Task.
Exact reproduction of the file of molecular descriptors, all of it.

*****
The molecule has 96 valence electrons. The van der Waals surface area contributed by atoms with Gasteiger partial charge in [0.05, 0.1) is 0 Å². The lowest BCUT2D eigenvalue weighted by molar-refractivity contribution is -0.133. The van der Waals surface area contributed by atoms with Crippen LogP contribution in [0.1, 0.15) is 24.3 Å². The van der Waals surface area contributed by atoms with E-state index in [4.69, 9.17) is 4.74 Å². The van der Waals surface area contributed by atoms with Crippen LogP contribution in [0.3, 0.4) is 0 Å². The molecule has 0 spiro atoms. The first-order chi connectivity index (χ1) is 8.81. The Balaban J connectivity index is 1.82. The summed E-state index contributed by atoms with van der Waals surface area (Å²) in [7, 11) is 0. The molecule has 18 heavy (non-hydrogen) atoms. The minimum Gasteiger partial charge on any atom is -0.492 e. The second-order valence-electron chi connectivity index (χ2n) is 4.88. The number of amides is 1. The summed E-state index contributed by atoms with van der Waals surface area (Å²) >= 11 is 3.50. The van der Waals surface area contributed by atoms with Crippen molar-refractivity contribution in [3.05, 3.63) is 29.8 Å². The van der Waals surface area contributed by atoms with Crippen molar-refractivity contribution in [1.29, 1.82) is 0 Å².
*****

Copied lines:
The molecule has 96 valence electrons. The van der Waals surface area contributed by atoms with Gasteiger partial charge in [0.05, 0.1) is 0 Å². The lowest BCUT2D eigenvalue weighted by molar-refractivity contribution is -0.133. The van der Waals surface area contributed by atoms with Crippen LogP contribution in [0.1, 0.15) is 24.3 Å². The van der Waals surface area contributed by atoms with E-state index in [4.69, 9.17) is 4.74 Å². The van der Waals surface area contributed by atoms with Crippen LogP contribution in [0.3, 0.4) is 0 Å². The molecule has 0 spiro atoms. The first-order chi connectivity index (χ1) is 8.81. The Balaban J connectivity index is 1.82. The summed E-state index contributed by atoms with van der Waals surface area (Å²) in [7, 11) is 0. The molecule has 18 heavy (non-hydrogen) atoms. The minimum Gasteiger partial charge on any atom is -0.492 e. The second-order valence-electron chi connectivity index (χ2n) is 4.88. The number of amides is 1. The summed E-state index contributed by atoms with van der Waals surface area (Å²) >= 11 is 3.50. The van der Waals surface area contributed by atoms with Crippen molar-refractivity contribution in [3.05, 3.63) is 29.8 Å². The van der Waals surface area contributed by atoms with Crippen molar-refractivity contribution in [1.29, 1.82) is 0 Å².